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Routinization and memorization of tasks in a workshop: the case of the introduction of ISO norms

Listed author(s):
  • Nathalie Lazaric
  • Blandine Denis

Changing routines and creating new routinization processes are difficult tasks involving both cognitive and political mechanisms. In this paper we use Defial--a French meat-processing firm--in order to illustrate some of the problems involved in creating a new procedural memory in a workshop and in applying the concept of a 'routine'. We discuss some methodological implications resulting from our various observations and the choices we made. In our case study, the complexity arose partly from the many different factors that affect the production process, such as stress and the overload syndrome. We show that time and hierarchical pressures cannot alone ensure the success of the memorization of a task. The routinization process is only truly successful when a new state of confidence towards management has been established, a confidence that helps overcome the socio-emotional issues arising from the changes that are taking place and that paves the way for the acceptance of change in both declarative and procedural memory. Copyright 2005, Oxford University Press.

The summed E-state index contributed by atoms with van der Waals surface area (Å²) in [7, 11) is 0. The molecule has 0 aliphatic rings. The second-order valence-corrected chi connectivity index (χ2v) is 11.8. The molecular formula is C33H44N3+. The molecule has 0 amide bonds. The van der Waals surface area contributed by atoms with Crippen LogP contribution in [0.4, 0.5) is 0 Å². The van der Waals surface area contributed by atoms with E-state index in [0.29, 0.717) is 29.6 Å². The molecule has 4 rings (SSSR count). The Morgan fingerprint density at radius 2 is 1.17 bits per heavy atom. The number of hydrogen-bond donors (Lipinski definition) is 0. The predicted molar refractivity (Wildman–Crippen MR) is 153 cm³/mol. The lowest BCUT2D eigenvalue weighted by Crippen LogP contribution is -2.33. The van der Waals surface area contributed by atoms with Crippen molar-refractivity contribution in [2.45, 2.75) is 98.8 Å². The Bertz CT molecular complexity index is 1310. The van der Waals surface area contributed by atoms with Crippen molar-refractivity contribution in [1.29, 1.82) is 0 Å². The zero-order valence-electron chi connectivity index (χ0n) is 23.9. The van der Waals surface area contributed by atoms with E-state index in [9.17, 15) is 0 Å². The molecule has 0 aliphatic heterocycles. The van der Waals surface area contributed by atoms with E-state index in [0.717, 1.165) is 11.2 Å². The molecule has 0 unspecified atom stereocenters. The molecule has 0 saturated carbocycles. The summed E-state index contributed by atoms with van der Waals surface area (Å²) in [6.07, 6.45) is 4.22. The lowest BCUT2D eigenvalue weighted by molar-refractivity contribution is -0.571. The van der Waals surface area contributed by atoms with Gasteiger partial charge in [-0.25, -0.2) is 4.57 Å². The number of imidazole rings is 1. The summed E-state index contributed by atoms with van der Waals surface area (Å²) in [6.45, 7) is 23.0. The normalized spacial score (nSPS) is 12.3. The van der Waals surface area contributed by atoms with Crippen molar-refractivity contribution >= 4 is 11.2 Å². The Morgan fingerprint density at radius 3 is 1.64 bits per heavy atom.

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Article provided by Oxford University Press in its journal Industrial and Corporate Change.

Volume (Year): 14 (2005)
Issue (Month): 5 (October)
Pages: 873-896

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Handle: RePEc:oup:indcch:v:14:y:2005:i:5:p:873-896
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